Temenos: moving beyond the core
The extent to which a targeted series of acquisitions over the past few years have moved Temenos from being simply a core banking system vendor to a fully-fledged financial technology specialist became clear at its recent annual user event, this year held in Abu Dhabi.
Just ahead of the event, the company completed its acquisition of TriNovus, a US compliance systems vendor, on which its expansion in the hitherto elusive North American market will largely depend.
Beyond this is what amounts to a fundamental shift in the company’s approach to the problems that its customers face and how it plans to approach a changing market with this changed product set.
Celebrating 20 years in business, Temenos is at the start of a third phase in its history, said David Arnott, who took over as chief executive at the end of last year (pictured).
In the early days of the company, it was essentially selling core systems as replacements for an older generation – notably those of arch-rival Misys – or to the burgeoning opportunities for new systems in emerging markets such as South East Asia.
At the centre of that remains the difficulty of core systems replacement, and it seems that Temenos has taken the view that while institutions will have to bite that bullet sooner or later, there are more pressing problems facing them on a day-to-day basis. While many argue that ageing core systems are hampering banks’ attempts to modernise and innovate, Temenos is saying that some things can’t wait: sure, it would be nice to have a single-core integrated back-end system, but that isn’t what is needed right now.
Its solution is what it calls “progressive renovation”. Sort out the channels and the product sets using modern technology while also “integrating seamlessy to an efficient back-end over time”, said Arnott. “Getting into new channels is the real pain, and the real pain of that is disparate systems.” Putting the appropriate systems in place to take a faster route to market used to be a recipe for increasing that disparity, but modern architectures lend themselves to a more gradualist approach. A component-based architecture can provide a building block approach that makes it easier for larger banks to implement specific parts progressively, making it easier to keep systems up to date. Rather than a rip and replace” approach to upgrades or maintenance, components can be tweaked, replaced or augmented on an individual basis.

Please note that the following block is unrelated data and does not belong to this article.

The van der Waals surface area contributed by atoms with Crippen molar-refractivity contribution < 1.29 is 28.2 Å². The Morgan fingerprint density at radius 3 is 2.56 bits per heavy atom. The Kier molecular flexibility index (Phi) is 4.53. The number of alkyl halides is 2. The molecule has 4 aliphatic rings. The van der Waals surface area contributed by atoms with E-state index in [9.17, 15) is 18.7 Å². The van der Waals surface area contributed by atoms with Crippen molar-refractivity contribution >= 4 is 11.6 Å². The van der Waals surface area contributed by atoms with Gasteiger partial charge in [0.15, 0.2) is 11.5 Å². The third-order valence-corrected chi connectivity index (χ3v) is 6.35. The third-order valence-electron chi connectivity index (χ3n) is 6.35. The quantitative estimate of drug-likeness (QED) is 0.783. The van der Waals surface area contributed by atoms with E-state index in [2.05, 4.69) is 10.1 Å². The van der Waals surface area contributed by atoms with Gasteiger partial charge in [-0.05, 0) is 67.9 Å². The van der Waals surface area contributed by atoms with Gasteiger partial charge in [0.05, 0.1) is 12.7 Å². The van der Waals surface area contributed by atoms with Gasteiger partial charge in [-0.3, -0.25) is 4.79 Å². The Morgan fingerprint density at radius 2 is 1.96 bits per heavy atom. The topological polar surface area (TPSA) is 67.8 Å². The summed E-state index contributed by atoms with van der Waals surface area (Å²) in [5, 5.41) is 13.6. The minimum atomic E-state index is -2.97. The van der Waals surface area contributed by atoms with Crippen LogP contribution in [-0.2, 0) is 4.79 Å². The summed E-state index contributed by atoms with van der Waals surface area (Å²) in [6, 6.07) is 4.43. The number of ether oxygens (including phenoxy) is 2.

The company has been enthusiastically adopting such an architecture across its systems at a technical level for some time and now, it seems, has reached the point where it is reflected in the way it sells them – even its flagship T24 core banking system has become a suite of products.
“Two or three years ago, you had to buy T24 in toto; now you can buy modules,” said Arnott, introducing the other software products that it has been building up around T24 over the past few years, and for which it is claiming significant improvements in development time and speed to market, alongside a functionality such as data analytics, customer segmentation and social networking that were previously difficult for smaller banks to implement.
A prime example of this is the Connect suite of products. These are essentially templates covering internet banking, mobile banking and customer onboarding, built using Temenos’ User Experience Platform technology to give productivity improvement in building new apps and interfaces.
Conceptually these are similar to the Model Bank idea that the company has been using to speed implementations of T24 for several years now – simply that there is a great deal of commonality across the main functionality of any bank systems, so the more that can be standardised and run out-of-the-box, the less customisation there will have to be.